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Lansing Rod & Gun Club

11 angry and frightened residents, many of whom wanted the Lansing Town Board to enforce a Stop Work Order to make the Lansing Rod & Gun Club cease clearing land that may become new shooting ranges, spoke about their fears that Ludlowville and the surrounding area is subject to lead poisoning.  Speakers said they feared for the health of their families and themselves, and also worried that leaving the area infested with lead and moving the shooting ranges would negatively impact their property values.  But Supervisor Ed LaVigne said that town officials acting prematurely might disqualify them from making a difference and put the town at risk.  He said that people should 'cool down' while Code Enforcement Officer Lynn Day investigates recent activity on club property.

"I must warn you this is a continuing investigation," LaVigne said. "One of the reasons we haven't responded to a lot of emails is that it's an ongoing investigation.  Anything that we would do prematurely as board members acting as the agent of the Town may actually hurt.  It doesn't mean we are ambivalent.  It doesn't mean we don't care.  We have to be thorough so when we do go forward, if we go forward, we're on solid ground."

LaVigne said that the Town is not prepared to issue a Stop Work order unless the investigation finds the gun club is violating zoning law, and Town Attorney Guy Krogh noted the Town may not have jurisdiction to enforce the terms of a consent order issued in 2016 by the federal Environmental Protection Agency (EPA).

Day reported he had walked the site earlier Wednesday and was scheduled to go again on Thursday.  He said that the work of clearing the area is not as extensive as aerial pictures may suggest, and noted there is no site plan application at this time.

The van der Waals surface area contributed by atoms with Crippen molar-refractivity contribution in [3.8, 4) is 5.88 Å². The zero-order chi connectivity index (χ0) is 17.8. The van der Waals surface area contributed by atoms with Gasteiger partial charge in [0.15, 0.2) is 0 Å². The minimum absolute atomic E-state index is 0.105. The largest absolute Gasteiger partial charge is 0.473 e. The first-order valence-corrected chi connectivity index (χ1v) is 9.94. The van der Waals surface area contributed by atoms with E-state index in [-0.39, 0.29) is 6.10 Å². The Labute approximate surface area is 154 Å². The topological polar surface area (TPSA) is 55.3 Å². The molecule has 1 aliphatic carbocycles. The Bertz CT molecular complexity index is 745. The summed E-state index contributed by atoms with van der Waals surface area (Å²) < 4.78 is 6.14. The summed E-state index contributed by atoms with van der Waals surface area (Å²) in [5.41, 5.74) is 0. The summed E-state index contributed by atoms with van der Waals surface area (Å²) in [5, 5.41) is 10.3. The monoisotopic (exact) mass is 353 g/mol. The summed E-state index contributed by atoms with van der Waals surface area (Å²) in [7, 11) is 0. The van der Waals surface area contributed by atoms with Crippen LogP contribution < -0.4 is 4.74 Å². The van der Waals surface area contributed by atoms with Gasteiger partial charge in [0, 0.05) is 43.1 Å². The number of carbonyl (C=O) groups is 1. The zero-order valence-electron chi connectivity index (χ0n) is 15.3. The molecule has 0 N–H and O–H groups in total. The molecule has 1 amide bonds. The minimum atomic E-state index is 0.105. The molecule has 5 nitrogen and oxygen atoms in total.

"They started logging roughly about a week and a half or two weeks ago," Day reported. "Last weekend the club had a work session on removing and cutting down trees.  The Rod and Gun Club invited and had a DEC officer on their site Saturday during this meeting.  I've been in contact with the DEC about DEC and neighbors' concerns.  yesterday the Rod and Gun Club invited me to walk the site to see first hand what's going on, which is all part of this investigation.  At this point there has been no excavating, stump removal, trenching, etc.  I will be visiting the site again tomorrow to take a more detailed look at the site.  Fact finding is an important part of any investigation before any action is taken."

"I've written to several state representatives and they say they need to hear from this board in order to act," said Lansing residence Steven Smith.  The DEC seems to have some problems doing anything.  They have a lot of reasons not to be messing with gun clubs because there are so many that have a mass of lead cleanup.  They're just afraid of this whole situation."

The state and federal agencies received a lot of criticism from residents and town officials alike.  A plan to relocate shooting ranges on gun club property was crafted in response to a 2016 Consent Order issued to the club by the EPA.  The EPA mandated that shooting of lead permanently cease within 180 days, but the club could opt, instead, to implement a plan within 90 days that ensured shooting over Salmon Creek and nearby wetlands would cease.  An 'Environmental Stewardship Plan' was also required of the club.

"I find it rather unfathomable on many levels that the EPA needs the little Town of Lansing to actually follow up with the enforcement of RECRA (Resource Conservation and Recovery Act)," Krogh said. "The DEC needs a town to move forward on solid waste management facilities which they have exclusive jurisdiction on?  We're preempted from even regulating solid waste facilities?  OK, that doesn't make any sense to me, so when things don't make sense there are other motives in play."